MERRY CHRISTMAS


We know how tired you are and how much you are looking forward to your holidays and you deserve them. Anyway, find some time to do some English practice. If you want to do some reading, here you are the weekly newspaper article.
And before the year ends, have a look back on 2014.


2014 Year in Review from Facebook on Vimeo.

Enjoy the holidays and be happy !!!


SIMPLE PAST: COMPUTER ROOM

Watch these two videos about regular and irregular verbs and do the activities.



Now, do the following exercises: 1, 2, 3, 4, 5, 6.

More practice with this interactive book.


And to finish, play some interactive games: 1, 2, 3, 4, 5, 6.



HAPPY WEEKEND!

One week more and we can relax for a while, but before that, you can do some practice for the weekend.



And, as usual a video and the song of the week.

COMPUTER ROOM

 Welcome to the computer room!! Let's hope that the internet connection allows us to do all the activities I have prepared for you. Do them in the order they are and read the instructions before starting the games. You will need headphones, as some activities have audio. Click on the pictures or the numbers to go to the activity.



Games:1, 2, 3, 4, 5, 6, 7, 8, 9, 10, 11, 12.
Have fun !!!

COMPUTER ROOM

Grammar.net [Infographic provided by Grammar.net]

Click on the picture and do the listening exercise.

Watch this video about the history and origins of Christmas.



Here you area a different Advent calendar with 25 illustrations from illustrators around the world. You can even download the illustrations each day.


And lots of Christmas games:1,2,3,4,5.

CHRISTMAS IS COMING!!

Every year, the Oxford Dictionaries editors select one word, or expression, that has attracted a great deal of interest during the year.Check this infographic and find out.

If you want some more information click here. Next, do some reading with this newspaper article.

A SIMPLE TRICK TO IMPROVE YOUR MEMORY

Enjoy the Christmas advertisement , the song of the week and the long weekend!!!!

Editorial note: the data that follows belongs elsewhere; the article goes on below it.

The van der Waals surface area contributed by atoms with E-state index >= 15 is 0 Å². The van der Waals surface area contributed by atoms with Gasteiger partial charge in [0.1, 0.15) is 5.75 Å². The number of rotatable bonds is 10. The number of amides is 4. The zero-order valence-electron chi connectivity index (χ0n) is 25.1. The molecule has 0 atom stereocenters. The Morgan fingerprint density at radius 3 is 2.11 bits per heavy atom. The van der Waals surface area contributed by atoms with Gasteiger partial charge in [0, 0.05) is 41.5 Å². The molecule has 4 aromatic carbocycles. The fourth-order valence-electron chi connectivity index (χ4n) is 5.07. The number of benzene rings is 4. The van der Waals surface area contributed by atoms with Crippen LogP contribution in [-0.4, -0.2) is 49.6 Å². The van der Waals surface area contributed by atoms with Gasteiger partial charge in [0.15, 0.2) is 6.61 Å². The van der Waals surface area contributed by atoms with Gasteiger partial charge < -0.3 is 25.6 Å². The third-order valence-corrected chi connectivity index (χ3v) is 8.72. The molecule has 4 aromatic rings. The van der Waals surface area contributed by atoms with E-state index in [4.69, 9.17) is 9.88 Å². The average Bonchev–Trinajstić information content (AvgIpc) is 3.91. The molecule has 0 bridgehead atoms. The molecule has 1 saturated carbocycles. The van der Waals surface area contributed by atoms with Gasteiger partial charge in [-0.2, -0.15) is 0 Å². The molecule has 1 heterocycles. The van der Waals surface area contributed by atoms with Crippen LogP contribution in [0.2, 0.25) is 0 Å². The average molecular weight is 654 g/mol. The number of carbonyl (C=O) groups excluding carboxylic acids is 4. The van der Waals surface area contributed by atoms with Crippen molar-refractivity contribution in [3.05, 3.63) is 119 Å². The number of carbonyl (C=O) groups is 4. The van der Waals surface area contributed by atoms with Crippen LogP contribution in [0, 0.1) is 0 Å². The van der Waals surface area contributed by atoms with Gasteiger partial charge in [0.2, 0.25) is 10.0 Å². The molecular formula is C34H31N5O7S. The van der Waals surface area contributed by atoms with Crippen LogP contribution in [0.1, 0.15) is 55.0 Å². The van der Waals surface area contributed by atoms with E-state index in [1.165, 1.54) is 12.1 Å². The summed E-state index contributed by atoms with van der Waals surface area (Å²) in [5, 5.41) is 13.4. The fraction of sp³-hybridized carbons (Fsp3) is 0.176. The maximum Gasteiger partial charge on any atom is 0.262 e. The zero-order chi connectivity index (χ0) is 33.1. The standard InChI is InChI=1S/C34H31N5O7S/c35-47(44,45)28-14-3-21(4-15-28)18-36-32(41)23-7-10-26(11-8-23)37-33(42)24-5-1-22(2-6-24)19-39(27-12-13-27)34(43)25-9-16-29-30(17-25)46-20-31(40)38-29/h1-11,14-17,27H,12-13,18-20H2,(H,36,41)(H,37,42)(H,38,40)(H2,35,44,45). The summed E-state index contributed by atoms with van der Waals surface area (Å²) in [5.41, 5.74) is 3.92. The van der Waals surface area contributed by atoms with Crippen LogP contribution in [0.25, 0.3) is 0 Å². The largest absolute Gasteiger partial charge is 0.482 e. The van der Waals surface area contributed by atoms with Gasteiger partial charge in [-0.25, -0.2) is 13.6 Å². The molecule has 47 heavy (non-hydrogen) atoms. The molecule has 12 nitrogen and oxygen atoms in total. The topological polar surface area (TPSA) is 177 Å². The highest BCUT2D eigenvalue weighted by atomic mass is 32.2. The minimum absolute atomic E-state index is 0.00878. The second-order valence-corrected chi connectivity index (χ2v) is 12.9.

COMPUTER ROOM


Now that you know about British newspapers, let's analyze the elements of newspaper articles.

There are certain elements that are common to almost all articles that you will read in the newspaper or find on the Internet:
Headline (Heading)
The headline is the title of the news article. The headline should be short, does not include a lot of detail, and should catch the readers’ attentions. It is normally not a complete sentence, and tries to summarize the main idea or subject of the article. It is often printed in larger letters than the rest of the article, and the major words are capitalized.
Byline
This line tells who is writing the article. It may also include the address of the author and the publication or news source for which he or she writes.
Location
This is usually placed at the beginning of the article in bold print. If the city or location is well-known, the name can be written alone, but if the city is less famous, more information is included. For example, the byline of an article written in Atlanta, Georgia would read ‘Atlanta’ , while an article from Leary, Georgia would have to include the name of the state.
Lead Paragraph(s)
The lead paragraph is found at the beginning of the article. The lead briefly answers the questions “who”, “what”, “when”, “why”, “where”, and “how”. The ‘skeleton’ of the story can be found here.

Supporting Paragraph(s)
These are the paragraphs which follow the lead. They develop the ideas introduced by the lead, and give more information in the form of explanations, details, or quotes. In many newspapers, these paragraphs are found on subsequent pages.


Click on the following link, read through newspaper articles, choose one ( there are lots of them on different topics and in three different levels) and extract the basic elements listed before. You can also listen to the news. By the way, this is an excellent site to develop reading, listening, writing and vocabulary skills.


Practice your headline writing with this game.


Take part in an interactive debate against an opponent arguing from the opposite point of view on a range of interesting topics. Listen to what they have to say before choosing your response from a list of possible alternatives. The judges will then vote on who they thought had they best argument, try hard and see if you can get the crowd on your side and win the debate. 


Finally, let's get ready for Christmas. No chocolate included, but you can click on the Advent Calendar.


Some colouring?